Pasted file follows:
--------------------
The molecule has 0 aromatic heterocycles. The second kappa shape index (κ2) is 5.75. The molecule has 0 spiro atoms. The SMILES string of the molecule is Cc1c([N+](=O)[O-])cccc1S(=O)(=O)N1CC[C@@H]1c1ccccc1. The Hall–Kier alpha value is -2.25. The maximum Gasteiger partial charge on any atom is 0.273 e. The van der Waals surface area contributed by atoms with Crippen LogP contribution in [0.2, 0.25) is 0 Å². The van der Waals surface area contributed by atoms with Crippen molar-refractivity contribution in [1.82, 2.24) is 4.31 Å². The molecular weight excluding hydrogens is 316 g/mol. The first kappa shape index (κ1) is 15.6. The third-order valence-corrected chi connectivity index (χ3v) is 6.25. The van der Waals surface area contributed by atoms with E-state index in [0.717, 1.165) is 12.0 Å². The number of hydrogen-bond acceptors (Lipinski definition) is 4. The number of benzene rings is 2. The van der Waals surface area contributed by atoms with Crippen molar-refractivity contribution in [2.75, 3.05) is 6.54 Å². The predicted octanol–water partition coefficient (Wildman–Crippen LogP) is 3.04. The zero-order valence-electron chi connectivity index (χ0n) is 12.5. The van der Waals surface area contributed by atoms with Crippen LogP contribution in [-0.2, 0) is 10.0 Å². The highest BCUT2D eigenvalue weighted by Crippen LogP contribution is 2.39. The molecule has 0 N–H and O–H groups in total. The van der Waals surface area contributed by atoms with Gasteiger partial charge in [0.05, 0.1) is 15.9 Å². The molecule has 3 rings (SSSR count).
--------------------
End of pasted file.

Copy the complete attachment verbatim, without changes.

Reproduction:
The molecule has 0 aromatic heterocycles. The second kappa shape index (κ2) is 5.75. The molecule has 0 spiro atoms. The SMILES string of the molecule is Cc1c([N+](=O)[O-])cccc1S(=O)(=O)N1CC[C@@H]1c1ccccc1. The Hall–Kier alpha value is -2.25. The maximum Gasteiger partial charge on any atom is 0.273 e. The van der Waals surface area contributed by atoms with Crippen LogP contribution in [0.2, 0.25) is 0 Å². The van der Waals surface area contributed by atoms with Crippen molar-refractivity contribution in [1.82, 2.24) is 4.31 Å². The molecular weight excluding hydrogens is 316 g/mol. The first kappa shape index (κ1) is 15.6. The third-order valence-corrected chi connectivity index (χ3v) is 6.25. The van der Waals surface area contributed by atoms with E-state index in [0.717, 1.165) is 12.0 Å². The number of hydrogen-bond acceptors (Lipinski definition) is 4. The number of benzene rings is 2. The van der Waals surface area contributed by atoms with Crippen molar-refractivity contribution in [2.75, 3.05) is 6.54 Å². The predicted octanol–water partition coefficient (Wildman–Crippen LogP) is 3.04. The zero-order valence-electron chi connectivity index (χ0n) is 12.5. The van der Waals surface area contributed by atoms with Crippen LogP contribution in [-0.2, 0) is 10.0 Å². The highest BCUT2D eigenvalue weighted by Crippen LogP contribution is 2.39. The molecule has 0 N–H and O–H groups in total. The van der Waals surface area contributed by atoms with Gasteiger partial charge in [0.05, 0.1) is 15.9 Å². The molecule has 3 rings (SSSR count).